Newish World Bank President Jim Kim’s goal of cutting $400 million from the multilateral lender’s budget just got harder. With the Washington-based institution under fire for lending to a Honduran company accused of thuggish behavior, the temptation will be to add to red tape. That would slow the already sluggish loan process and impede efforts to cut poverty.
The $15 million credit in question, to Honduran agribusiness Dinant, emphasizes a key dilemma for the World Bank. Shareholders like the United States and Germany hold the financier to the highest ethical standards. All loans are meticulously vetted to ensure they don’t involve graft or harm the environment and local citizens.
Yet the bank is also expected to operate in some of the world’s most corrupt and unstable nations – where, by no coincidence, live many of the world’s poorest. This tension helps explain why securing World Bank loans has become agonizingly time-consuming and why many countries prefer to borrow from rivals that attach fewer strings, notably China or local development banks like Brazil’s BNDES.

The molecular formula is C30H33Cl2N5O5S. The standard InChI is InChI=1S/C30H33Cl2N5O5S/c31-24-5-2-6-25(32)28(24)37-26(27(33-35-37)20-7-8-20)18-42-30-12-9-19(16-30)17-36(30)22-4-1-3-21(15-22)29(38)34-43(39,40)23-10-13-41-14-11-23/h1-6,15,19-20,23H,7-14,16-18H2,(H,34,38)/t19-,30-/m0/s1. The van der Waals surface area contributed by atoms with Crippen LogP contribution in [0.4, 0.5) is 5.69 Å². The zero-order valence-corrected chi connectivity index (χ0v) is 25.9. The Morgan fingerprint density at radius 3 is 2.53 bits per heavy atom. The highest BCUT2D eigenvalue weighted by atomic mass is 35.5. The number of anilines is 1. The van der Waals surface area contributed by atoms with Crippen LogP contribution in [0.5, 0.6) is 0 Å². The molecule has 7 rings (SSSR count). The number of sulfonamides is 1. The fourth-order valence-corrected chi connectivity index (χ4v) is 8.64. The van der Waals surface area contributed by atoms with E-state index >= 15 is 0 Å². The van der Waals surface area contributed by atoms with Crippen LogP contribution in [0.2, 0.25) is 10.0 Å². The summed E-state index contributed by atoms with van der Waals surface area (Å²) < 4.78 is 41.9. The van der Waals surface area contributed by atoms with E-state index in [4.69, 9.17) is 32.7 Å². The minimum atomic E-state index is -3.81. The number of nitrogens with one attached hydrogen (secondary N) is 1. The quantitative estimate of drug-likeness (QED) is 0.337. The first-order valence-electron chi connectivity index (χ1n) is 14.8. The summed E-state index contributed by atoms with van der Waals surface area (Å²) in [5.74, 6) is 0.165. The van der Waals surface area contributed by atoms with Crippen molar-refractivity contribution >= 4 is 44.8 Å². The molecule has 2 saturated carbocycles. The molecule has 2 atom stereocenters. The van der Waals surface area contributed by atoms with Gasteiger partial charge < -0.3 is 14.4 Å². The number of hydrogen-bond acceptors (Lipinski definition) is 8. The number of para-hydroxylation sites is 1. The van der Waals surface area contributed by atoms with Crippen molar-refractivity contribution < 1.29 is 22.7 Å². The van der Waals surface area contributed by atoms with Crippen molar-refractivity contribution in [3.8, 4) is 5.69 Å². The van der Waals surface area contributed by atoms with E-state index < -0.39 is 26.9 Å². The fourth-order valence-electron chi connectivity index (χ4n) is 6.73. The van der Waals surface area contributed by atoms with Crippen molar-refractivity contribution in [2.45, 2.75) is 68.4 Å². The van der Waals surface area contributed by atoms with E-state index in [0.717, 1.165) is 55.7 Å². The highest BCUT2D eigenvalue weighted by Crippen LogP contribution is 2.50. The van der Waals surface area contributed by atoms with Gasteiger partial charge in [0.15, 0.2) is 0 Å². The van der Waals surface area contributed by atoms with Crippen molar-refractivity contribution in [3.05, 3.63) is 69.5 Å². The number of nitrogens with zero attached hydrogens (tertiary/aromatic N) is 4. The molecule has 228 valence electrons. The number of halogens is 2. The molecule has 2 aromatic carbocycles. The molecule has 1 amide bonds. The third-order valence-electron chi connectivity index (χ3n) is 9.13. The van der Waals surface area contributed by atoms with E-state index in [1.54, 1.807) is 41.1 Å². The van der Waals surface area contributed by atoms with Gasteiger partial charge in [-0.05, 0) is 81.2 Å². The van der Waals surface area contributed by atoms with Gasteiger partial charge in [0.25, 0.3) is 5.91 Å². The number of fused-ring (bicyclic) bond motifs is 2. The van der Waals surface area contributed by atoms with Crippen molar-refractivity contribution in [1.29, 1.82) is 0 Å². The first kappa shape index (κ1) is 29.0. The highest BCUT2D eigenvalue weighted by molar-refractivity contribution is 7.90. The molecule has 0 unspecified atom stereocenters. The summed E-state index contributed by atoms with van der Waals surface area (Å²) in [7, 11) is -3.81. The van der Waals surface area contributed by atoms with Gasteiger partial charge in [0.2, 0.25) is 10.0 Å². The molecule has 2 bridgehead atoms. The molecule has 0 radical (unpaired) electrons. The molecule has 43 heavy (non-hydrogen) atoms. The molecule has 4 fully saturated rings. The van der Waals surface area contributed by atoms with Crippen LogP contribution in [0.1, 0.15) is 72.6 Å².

Expecting perfection from the bank, as many governments and charities seem to, makes it less effective. It also hands market share to lenders with far lower standards. So the World Bank’s supporters must hope that Kim is not diverted from his efforts to streamline bureaucracy – starting with an 8 percent cut in the $5 billion annual budget over the next three years.
Developing a thicker skin for criticism may be the remedy. If anything, the World Bank will be doing more business in trouble spots. Around a third of those surviving on less than $1.25 a day live in countries blighted by conflict and fragile political systems, according to a recent Brookings Institution study. That is on track to rise to half by 2018. Such forecasts also vindicate Kim’s goal of boosting lending to private businesses in these countries by 50 percent over the next three years – another target that could be put at risk by the Honduran loan.
Kim has said the World Bank needs to take “smart risks” when lending. Not all of these will work out, some borrowers will behave badly and a few deals will look downright stupid. The test for Kim will be ensuring such slips are extremely rare, and don’t derail his broader mission.